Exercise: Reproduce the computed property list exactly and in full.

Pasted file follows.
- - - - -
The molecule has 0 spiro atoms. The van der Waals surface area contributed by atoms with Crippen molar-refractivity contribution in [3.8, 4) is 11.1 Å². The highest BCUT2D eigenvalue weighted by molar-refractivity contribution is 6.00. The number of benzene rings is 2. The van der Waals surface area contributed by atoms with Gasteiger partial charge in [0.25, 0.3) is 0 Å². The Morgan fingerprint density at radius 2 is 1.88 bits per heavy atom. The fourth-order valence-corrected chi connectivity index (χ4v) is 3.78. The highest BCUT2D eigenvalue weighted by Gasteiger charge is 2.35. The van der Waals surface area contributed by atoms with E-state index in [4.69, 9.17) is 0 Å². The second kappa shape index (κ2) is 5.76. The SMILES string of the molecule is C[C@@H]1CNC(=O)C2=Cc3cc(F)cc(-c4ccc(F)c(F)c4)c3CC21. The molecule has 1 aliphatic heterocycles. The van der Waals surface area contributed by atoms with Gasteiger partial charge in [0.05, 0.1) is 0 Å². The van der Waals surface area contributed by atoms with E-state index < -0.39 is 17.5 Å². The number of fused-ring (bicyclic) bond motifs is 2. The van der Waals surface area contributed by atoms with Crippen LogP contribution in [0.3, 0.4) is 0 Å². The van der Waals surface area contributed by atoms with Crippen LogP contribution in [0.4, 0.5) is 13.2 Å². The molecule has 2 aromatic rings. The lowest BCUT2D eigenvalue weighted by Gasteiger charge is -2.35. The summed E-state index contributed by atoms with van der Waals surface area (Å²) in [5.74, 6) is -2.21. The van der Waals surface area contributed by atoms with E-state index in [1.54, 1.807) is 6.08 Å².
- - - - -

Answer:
The molecule has 0 spiro atoms. The van der Waals surface area contributed by atoms with Crippen molar-refractivity contribution in [3.8, 4) is 11.1 Å². The highest BCUT2D eigenvalue weighted by molar-refractivity contribution is 6.00. The number of benzene rings is 2. The van der Waals surface area contributed by atoms with Gasteiger partial charge in [0.25, 0.3) is 0 Å². The Morgan fingerprint density at radius 2 is 1.88 bits per heavy atom. The fourth-order valence-corrected chi connectivity index (χ4v) is 3.78. The highest BCUT2D eigenvalue weighted by Gasteiger charge is 2.35. The van der Waals surface area contributed by atoms with E-state index in [4.69, 9.17) is 0 Å². The second kappa shape index (κ2) is 5.76. The SMILES string of the molecule is C[C@@H]1CNC(=O)C2=Cc3cc(F)cc(-c4ccc(F)c(F)c4)c3CC21. The molecule has 1 aliphatic heterocycles. The van der Waals surface area contributed by atoms with Gasteiger partial charge in [0.05, 0.1) is 0 Å². The van der Waals surface area contributed by atoms with E-state index < -0.39 is 17.5 Å². The number of fused-ring (bicyclic) bond motifs is 2. The van der Waals surface area contributed by atoms with Crippen LogP contribution in [0.3, 0.4) is 0 Å². The van der Waals surface area contributed by atoms with Crippen LogP contribution in [0.4, 0.5) is 13.2 Å². The molecule has 2 aromatic rings. The lowest BCUT2D eigenvalue weighted by Gasteiger charge is -2.35. The summed E-state index contributed by atoms with van der Waals surface area (Å²) in [5.74, 6) is -2.21. The van der Waals surface area contributed by atoms with E-state index in [1.54, 1.807) is 6.08 Å².